Wizards of the Coast Tabletop Sales up 40%"). Booking a 12% sales increase for the year, especially when the total company sales increased only 5% and overall gaming sales, which included the Hasbro game lines, dropped 5%, indicates that the company did a number of things right, at least from the point of view of increasing sales. Even D&D Beyond increased revenues by 20% since WotC acquired the platform last May. Despite the pushback over the $999 pack of what are essentially Magic proxies and the controversy over WotC’s OGL 1.1, it does appear that the company did quite well last year and given that, it will likely repeat doing what worked for it last year.
Despite the complaints about WotC, the company still supports retailers better than most other companies in the game industry. Just consider the Retail Grant and Premium Store programs. Even though our store has chosen not to officially pursue Premium Store status, any store would improve its customer experience and appearance by utilizing the Premium Store checklist (see "Wizards Puts Its Money Where Its Mouth Is And Other Trends").
Games Workshop Woes"). This happened despite the company opening up five additional Games Workshop stores and adding another 119 trade outlets in North America (see "Games Workshop Sales Flat in North America"). How a company adds on 124 new places to buy its products and still winds up with year-to-year flat sales indicates this company needs to take a look at its current business model, which according to a couple of emails I received after last week’s column, views the UK market as saturated and looks to North America to provide growth. Based on some responses to last week’s column, here are a few suggestions:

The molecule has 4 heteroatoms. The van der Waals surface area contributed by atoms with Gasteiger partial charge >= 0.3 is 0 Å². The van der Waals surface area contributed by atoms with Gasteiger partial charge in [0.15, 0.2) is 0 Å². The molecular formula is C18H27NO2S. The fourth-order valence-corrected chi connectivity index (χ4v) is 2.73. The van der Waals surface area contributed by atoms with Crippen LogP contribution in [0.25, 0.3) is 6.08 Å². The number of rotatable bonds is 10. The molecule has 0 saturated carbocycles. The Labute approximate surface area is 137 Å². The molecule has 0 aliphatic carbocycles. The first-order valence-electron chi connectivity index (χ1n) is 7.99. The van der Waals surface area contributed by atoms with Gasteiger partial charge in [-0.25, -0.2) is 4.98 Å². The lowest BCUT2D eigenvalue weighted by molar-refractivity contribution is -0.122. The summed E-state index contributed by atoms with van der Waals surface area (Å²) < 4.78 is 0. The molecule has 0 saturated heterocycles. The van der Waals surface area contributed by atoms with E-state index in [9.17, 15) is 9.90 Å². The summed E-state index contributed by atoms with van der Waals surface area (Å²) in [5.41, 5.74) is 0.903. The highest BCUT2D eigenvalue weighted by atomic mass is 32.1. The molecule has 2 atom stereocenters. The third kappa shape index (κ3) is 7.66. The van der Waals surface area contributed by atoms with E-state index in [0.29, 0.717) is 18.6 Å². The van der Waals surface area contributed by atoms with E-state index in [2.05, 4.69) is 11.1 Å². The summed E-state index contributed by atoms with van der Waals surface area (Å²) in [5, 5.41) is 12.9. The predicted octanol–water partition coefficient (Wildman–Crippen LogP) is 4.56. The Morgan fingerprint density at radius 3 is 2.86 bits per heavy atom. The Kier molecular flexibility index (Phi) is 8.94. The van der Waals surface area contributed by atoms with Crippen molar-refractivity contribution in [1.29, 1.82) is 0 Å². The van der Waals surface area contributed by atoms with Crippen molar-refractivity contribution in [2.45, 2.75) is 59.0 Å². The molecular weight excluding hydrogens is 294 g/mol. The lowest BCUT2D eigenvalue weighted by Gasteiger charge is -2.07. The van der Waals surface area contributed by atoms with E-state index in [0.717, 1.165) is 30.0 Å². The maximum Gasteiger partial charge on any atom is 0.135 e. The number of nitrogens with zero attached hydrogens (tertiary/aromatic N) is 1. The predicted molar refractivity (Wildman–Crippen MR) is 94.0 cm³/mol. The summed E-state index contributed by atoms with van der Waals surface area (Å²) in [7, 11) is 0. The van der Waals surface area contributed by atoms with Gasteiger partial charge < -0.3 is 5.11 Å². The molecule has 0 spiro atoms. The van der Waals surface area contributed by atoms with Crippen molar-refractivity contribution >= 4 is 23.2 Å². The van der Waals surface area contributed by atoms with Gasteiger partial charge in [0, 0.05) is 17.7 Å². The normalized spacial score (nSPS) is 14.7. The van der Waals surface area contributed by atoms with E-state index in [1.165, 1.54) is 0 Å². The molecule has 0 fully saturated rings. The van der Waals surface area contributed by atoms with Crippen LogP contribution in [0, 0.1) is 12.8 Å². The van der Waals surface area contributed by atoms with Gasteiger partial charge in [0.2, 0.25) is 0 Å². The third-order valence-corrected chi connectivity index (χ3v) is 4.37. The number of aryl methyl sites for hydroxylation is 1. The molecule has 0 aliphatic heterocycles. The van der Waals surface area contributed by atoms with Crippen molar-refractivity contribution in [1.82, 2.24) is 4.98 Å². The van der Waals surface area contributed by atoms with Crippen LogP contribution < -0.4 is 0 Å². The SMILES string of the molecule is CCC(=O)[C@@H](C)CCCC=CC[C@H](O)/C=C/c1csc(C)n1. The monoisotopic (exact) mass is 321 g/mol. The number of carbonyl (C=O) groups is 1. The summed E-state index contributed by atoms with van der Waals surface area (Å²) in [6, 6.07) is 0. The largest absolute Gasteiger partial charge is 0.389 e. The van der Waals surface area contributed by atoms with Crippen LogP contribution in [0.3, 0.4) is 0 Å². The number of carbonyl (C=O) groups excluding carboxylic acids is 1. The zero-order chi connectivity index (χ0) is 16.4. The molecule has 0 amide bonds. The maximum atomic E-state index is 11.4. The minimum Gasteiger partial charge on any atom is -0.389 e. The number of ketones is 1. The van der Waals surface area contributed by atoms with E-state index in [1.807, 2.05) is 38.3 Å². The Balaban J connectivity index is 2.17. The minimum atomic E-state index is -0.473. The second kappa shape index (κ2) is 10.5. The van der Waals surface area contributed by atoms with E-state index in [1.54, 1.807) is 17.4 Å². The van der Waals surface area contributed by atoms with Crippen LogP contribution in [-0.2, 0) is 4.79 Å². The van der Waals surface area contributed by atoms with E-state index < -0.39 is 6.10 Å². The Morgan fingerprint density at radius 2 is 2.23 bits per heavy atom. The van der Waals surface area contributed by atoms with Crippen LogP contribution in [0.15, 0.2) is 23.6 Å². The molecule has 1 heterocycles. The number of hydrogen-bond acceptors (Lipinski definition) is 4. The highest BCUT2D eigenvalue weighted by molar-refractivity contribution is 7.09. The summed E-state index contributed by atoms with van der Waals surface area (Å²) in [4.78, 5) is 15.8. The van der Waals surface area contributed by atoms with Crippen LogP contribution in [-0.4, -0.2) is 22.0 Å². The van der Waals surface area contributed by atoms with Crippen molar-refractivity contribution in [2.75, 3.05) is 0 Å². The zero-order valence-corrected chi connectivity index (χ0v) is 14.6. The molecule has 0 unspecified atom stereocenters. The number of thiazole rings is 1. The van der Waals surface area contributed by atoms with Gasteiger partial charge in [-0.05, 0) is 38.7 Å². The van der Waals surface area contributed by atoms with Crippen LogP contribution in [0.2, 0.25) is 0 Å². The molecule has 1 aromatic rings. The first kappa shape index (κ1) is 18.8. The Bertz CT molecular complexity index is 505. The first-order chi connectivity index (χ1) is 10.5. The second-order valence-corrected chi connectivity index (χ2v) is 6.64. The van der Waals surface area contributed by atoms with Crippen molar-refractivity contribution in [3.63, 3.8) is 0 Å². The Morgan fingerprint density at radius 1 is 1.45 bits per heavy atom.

- Get back to what the company was doing pre-COVID shutdown. Pre-COVID, I had the same sales representative for at least two years, could regularly expect a sales call on Tuesday, and would receive both restocks and new releases in time to take advantage of weekend sales. From what I understand, GW, to avoid spreading COVID, cut back drastically on warehouse staff. While this likely helped reduce the spread of the disease, it also slowed shipping down dramatically. GW should get its warehouse staff back to levels that will allow it to achieve similar turnaround times to those it had prior to the shutdown.
- Communicate with stores better. This means getting information out on new releases more than a week before the release date. It gets really annoying to have customers keep contacting us asking about new releases before our sales representative does. WotC, The Pokemon Company and Konami all manage to get us information about new products months before they release with no impact on sales. Get us the information weeks ahead of time so that we have weeks, rather than days, to determine demand.
- Work with stores around Games Workshop stores. GW is the only game company to sell through its own brick and mortar stores. Hasbro tried it a couple of decades ago and that worked out poorly for them (see "Hasbro Improves Results"). Many retailers feel that GW looks for markets with third party stores doing well with their products in determining when to place GW stores. If GW wants to move into a market and "play well" with the stores there, outreach and cooperation works wonders.
- Prune the product lines. Are both Combat Patrol boxes and Boarding Party sets needed? Inventory creep has proved a problem with GW’s range for years.
Any other recommendations on how to "fix" Games Workshop? Send them to Castleperilousgames@gmail.com.
The opinions expressed in this column are solely those of the writer, and do not necessarily reflect the views of the editorial staff of ICv2.com.